Bourges, the chief town of the region of Berry, is some way from the Loire valley proper but linked historically. It has one of the finest Gothic cathedrals in France, rising gloriously out of the well-preserved medieval quarter, which provides enough reason for making a detour.
The exterior of the twelfth-century Cathédrale St-Étienne is characterized by the delicate, almost skeletal appearance of its flying buttresses and it’s a captivating sight. The exterior of the twelfth-century cathedral is characterized by the delicate, almost skeletal appearance of its flying buttresses. A much-vaunted example of Gothic architecture, it’s modelled on Notre-Dame in Paris but incorporates improvements on the latter’s design, such as the astonishing height of the inner aisles.
The interior’s top feature is the twelfth- to thirteenth-century stained glass. The most dazzling windows surround the choir, and were all created between 1215 and 1225. You can follow various stories – the Prodigal Son, the Good Samaritan, Christ’s Crucifixion and the Apocalypse; binoculars come in handy for picking up the exquisite detail. The painted decoration of the astronomical clock in the nave celebrates the wedding of Charles VII, who married Marie d’Anjou here on April 22, 1422. On the northwest side of the nave aisle is the door to the Tour de Beurre, which you can climb for fantastic views over the old city. There are guided tours of the crypt (roughly every hour), which shelters the alabaster statue of a puggish Jean de Berry; a bear, the symbol of strength, lies asleep at his feet. It’s also possible to climb unsupervised to the top of the north tower, rebuilt in Flamboyant style after the original collapsed in 1506.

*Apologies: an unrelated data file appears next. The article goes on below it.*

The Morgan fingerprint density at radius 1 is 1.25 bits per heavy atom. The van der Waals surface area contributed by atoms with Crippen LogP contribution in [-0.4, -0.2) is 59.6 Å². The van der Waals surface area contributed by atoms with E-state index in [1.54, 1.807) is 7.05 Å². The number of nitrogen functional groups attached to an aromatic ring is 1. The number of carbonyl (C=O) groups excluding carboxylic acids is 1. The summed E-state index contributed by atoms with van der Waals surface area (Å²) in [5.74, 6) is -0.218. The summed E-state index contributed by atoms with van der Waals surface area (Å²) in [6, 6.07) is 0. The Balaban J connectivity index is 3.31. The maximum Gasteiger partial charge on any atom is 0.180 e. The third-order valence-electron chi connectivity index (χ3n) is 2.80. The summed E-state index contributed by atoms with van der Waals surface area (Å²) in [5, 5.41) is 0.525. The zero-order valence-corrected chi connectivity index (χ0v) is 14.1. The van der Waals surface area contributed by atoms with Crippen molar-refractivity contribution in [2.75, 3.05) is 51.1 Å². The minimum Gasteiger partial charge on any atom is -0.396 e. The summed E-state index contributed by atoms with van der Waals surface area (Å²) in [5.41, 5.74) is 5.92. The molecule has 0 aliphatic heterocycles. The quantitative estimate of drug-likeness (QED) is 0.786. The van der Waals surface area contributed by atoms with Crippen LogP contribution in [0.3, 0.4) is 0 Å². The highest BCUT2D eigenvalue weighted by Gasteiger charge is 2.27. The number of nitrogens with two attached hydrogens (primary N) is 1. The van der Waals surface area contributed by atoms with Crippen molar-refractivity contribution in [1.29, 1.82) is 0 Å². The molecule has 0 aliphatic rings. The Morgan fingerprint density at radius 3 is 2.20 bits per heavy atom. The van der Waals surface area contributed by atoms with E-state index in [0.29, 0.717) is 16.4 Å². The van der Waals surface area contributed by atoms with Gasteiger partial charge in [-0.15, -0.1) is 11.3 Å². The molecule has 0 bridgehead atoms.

Of all the Loire’s many tributaries, the slow-moving Cher and Indre are closest to the heart of the region, watering a host of châteaux as they flow northwest from this little-visited region to the south. Twenty kilometres southeast of Tours, spanning the Cher, the Château de Chenonceau is perhaps the quintessential Loire château for its architecture, site, contents and atmosphere. Further upstream, Montrichard and St-Aignan make quieter diversions from the endless stream of castle tours. To the south is the Château de Valençay, with its exquisite Empire interiors. A short drive west of here, on the River Indre itself, is the lovely town of Loches, which possesses the most magnificent medieval citadelle in the region.